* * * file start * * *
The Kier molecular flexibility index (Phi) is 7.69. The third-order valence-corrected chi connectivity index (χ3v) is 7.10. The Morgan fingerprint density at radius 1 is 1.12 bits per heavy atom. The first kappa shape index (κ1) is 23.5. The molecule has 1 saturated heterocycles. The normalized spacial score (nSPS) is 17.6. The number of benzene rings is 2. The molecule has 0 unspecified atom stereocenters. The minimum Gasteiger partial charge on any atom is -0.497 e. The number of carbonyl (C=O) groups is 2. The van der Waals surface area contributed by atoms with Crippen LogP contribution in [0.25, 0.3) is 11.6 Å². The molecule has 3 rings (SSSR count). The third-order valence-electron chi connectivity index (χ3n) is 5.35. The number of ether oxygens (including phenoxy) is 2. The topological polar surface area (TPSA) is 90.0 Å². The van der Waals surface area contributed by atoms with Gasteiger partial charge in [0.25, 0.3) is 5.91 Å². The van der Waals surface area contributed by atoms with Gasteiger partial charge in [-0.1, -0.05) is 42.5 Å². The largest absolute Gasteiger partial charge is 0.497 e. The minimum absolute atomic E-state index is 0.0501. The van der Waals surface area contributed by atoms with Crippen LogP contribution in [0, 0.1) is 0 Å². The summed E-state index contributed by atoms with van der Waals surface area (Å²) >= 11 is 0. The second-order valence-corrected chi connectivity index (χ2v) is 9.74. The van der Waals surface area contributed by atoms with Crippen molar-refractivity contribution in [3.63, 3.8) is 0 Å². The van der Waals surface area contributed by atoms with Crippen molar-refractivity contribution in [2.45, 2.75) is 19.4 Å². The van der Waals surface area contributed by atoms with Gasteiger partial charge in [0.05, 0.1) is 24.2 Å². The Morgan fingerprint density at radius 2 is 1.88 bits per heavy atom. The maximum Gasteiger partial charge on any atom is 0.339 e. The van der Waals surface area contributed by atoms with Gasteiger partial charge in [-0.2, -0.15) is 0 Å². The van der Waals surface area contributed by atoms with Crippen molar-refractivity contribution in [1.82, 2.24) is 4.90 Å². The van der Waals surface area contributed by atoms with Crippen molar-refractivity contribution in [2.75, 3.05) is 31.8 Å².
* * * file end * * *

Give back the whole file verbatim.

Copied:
The Kier molecular flexibility index (Phi) is 7.69. The third-order valence-corrected chi connectivity index (χ3v) is 7.10. The Morgan fingerprint density at radius 1 is 1.12 bits per heavy atom. The first kappa shape index (κ1) is 23.5. The molecule has 1 saturated heterocycles. The normalized spacial score (nSPS) is 17.6. The number of benzene rings is 2. The molecule has 0 unspecified atom stereocenters. The minimum Gasteiger partial charge on any atom is -0.497 e. The number of carbonyl (C=O) groups is 2. The van der Waals surface area contributed by atoms with Crippen LogP contribution in [0.25, 0.3) is 11.6 Å². The molecule has 3 rings (SSSR count). The third-order valence-electron chi connectivity index (χ3n) is 5.35. The number of ether oxygens (including phenoxy) is 2. The topological polar surface area (TPSA) is 90.0 Å². The van der Waals surface area contributed by atoms with Gasteiger partial charge in [0.25, 0.3) is 5.91 Å². The van der Waals surface area contributed by atoms with Gasteiger partial charge in [-0.1, -0.05) is 42.5 Å². The largest absolute Gasteiger partial charge is 0.497 e. The minimum absolute atomic E-state index is 0.0501. The van der Waals surface area contributed by atoms with Crippen LogP contribution in [0, 0.1) is 0 Å². The summed E-state index contributed by atoms with van der Waals surface area (Å²) >= 11 is 0. The second-order valence-corrected chi connectivity index (χ2v) is 9.74. The van der Waals surface area contributed by atoms with Crippen molar-refractivity contribution in [3.63, 3.8) is 0 Å². The van der Waals surface area contributed by atoms with Crippen molar-refractivity contribution in [2.45, 2.75) is 19.4 Å². The van der Waals surface area contributed by atoms with Gasteiger partial charge in [0.05, 0.1) is 24.2 Å². The Morgan fingerprint density at radius 2 is 1.88 bits per heavy atom. The maximum Gasteiger partial charge on any atom is 0.339 e. The van der Waals surface area contributed by atoms with Gasteiger partial charge in [-0.2, -0.15) is 0 Å². The van der Waals surface area contributed by atoms with Crippen molar-refractivity contribution in [1.82, 2.24) is 4.90 Å². The van der Waals surface area contributed by atoms with Crippen molar-refractivity contribution in [2.75, 3.05) is 31.8 Å².